That what Benjamin Chan told me when I posted my status update on Facebook. Unfortunately, the social media had gone from thoughtful blog posts with lots of emotions to Facebook updates, and even to Twitter one-liners, and it's getting harder to re-live what you felt when you said in one of those outlets.

But do I ever have stories, indeed...

I had an amazing race. Simply put, I couldn't wish for a better day, and even my dramatic finish was well belonged right there, right then.

In fact, this trip "home", to my sweet Portland of Oregon, was a highlight of all trips. And I don't even think it's because how it all fell together, but more so where I am. With every passing year, every visit, I get to a next, more solid place, in my life, where I feel more assured, more contempt, yet more bold and assertive, and just in my own skin. Couple it with fantastic weather I happen to always somehow experience when I fly over, and amazing, absolutely best ever friends I ever had, and the crowd that makes me feel most loved ever - and it was paradise and heaven in one wrapping paper.

Thursday night sleep was non-existent, as I landed at midnight, picked up the car, drove to my good Russian friend Anna, and by the time dinner and little chat was over, it was 2 am, which is 4 am my time and about to get up - so I never fell asleep. But at 5 am I was meeting Ronda and Amy for a little run in Forest Park and a lot of coffee and conversation...
Beautiful sunrise.

My happy ladies! Ronda and Amy
 The rest of the day was spent with my son Alex, who is moving at a good clip right direction, and while he, himself, might think things don't change fast enough, as an adult, I know he is in much better place then he was even few short months ago.
5 pm I hit an after-work traffic and made my way to Salem, to stay with Pam and Mac Smith. And to say it was the best part of my hang-out portion of this visit is an understatement. Can I be adopted, please? :) Thank you, from the bottom of my heart, this will stay in my memory and be cherished forever.
That's my girl! Pam

Pam is all about gardening...Larry would have been impressed.

Liam and Megan caught a chicken for me...we didn't eat it, but we ate plenty of fresh eggs.

Mac is making cookies for an AS and we're eating them fresh and gooey!
That night's sleep was very restful! We got to the start of McDonald Forest 50k right on time to see early starters go off, and I squeezed some hugs and kisses right there. And from there on, the next hour, and the whole race, was an absolutely best time of my life! Surprised faces, all the hugs, all the chats, all the welcoming, and compliments, and questions, and kisses...This is home for sure, and I never feel the same anywhere else. No disrespect, but this is where I "grew" as an ultrarunner, this si where I was supported and seeing through challenges of runs and life, and the crowd of Oregon is just special...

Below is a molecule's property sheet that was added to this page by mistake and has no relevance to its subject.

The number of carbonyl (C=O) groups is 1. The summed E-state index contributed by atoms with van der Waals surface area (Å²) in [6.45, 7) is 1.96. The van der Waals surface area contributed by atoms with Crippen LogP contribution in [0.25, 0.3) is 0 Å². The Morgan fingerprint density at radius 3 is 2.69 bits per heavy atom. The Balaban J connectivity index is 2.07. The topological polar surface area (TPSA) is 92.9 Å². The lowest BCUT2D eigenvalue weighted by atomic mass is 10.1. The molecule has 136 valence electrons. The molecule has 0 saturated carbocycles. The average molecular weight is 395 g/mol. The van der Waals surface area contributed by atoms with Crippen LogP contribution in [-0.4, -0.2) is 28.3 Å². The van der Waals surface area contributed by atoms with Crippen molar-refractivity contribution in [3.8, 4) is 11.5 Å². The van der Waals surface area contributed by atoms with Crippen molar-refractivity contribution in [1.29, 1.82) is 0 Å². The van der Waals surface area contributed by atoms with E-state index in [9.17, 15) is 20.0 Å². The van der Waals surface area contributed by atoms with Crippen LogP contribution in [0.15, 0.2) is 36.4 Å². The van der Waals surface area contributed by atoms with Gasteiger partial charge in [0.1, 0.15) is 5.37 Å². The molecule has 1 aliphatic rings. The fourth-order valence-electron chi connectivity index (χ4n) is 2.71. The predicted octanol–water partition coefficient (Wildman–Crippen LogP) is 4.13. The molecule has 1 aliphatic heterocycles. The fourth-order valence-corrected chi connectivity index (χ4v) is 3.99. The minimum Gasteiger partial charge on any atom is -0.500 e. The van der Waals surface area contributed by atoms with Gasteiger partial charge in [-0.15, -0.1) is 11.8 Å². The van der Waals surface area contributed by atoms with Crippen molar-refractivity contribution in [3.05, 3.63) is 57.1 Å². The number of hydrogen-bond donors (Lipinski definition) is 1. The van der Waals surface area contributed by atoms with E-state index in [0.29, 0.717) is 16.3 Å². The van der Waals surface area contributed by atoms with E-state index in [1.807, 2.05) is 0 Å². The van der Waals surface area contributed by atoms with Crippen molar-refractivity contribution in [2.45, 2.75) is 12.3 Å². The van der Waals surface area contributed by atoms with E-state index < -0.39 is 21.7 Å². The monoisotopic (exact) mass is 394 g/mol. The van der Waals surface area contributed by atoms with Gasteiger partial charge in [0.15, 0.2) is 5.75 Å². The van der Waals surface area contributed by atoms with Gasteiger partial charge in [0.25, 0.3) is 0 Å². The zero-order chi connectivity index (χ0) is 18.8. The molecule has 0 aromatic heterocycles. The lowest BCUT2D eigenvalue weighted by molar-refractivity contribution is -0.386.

And we were off. (All race photos are courtesy of Long Run Pictures).

It was a beautiful day, 50's at the start, just reaching 80F by 2 pm. Sunny gorgeous day, that treated with amazing views at the top of the Maze climb, Old Growth forest, single track intermittent with some fire roads, soft footing, gliding opportunities, climbs that leave your hamstring and butt screaming and downhills that make quads shaky-jelly. And oh, did I take on those ups and downs! They are my favorite! I power-hiked like there is no tomorrow, and flew down yelling as I was coming by on a single track "Sorry, but I missed it so much!" non-stop. I realized I will pay the price, but my body remembered how to do it, and I wasn't about to disappoint it.

I had a goal. Well, realistically, my "pace chart" on the bottle said 6:25, but Ronda laughed me off and encouraged to shoot sub-6. Secretly, I wanted sub-6 as well, but decided not to re-do the chart so I don't get mentally wrapped up and disappointed. We don't have 7,300 feet of climb and same for descend in 2+ mile stretches in Texas! How would I know if I could?

But I tried, boy, did I have fun trying! As Ronda put it, lets have a race, not a run, and push, and breathe hard, and work, and not let up! We were together until about half-way, and it was so awesome to know she is right there, working with me and not letting me slack. When I saw a milder grade, I'd break into a shuffle and tell myself "Ronda is running it". Run she did!

Dimple AS at mile 18 came and left, and I felt a twinge in my calf. Uh-oh! I knew I was totally solid on salt, and drinking full bottle between each AS (approximately an hour apart) - so if a little less water than I would have wanted, then not by much. I was fueling on the clock, as for the knee...well, it was taped, had a strap on, and lets just say I had consumed 7 Ibuprofen in 6 hr run - I wasn't going to let it ruin my race, so no reason to discuss it!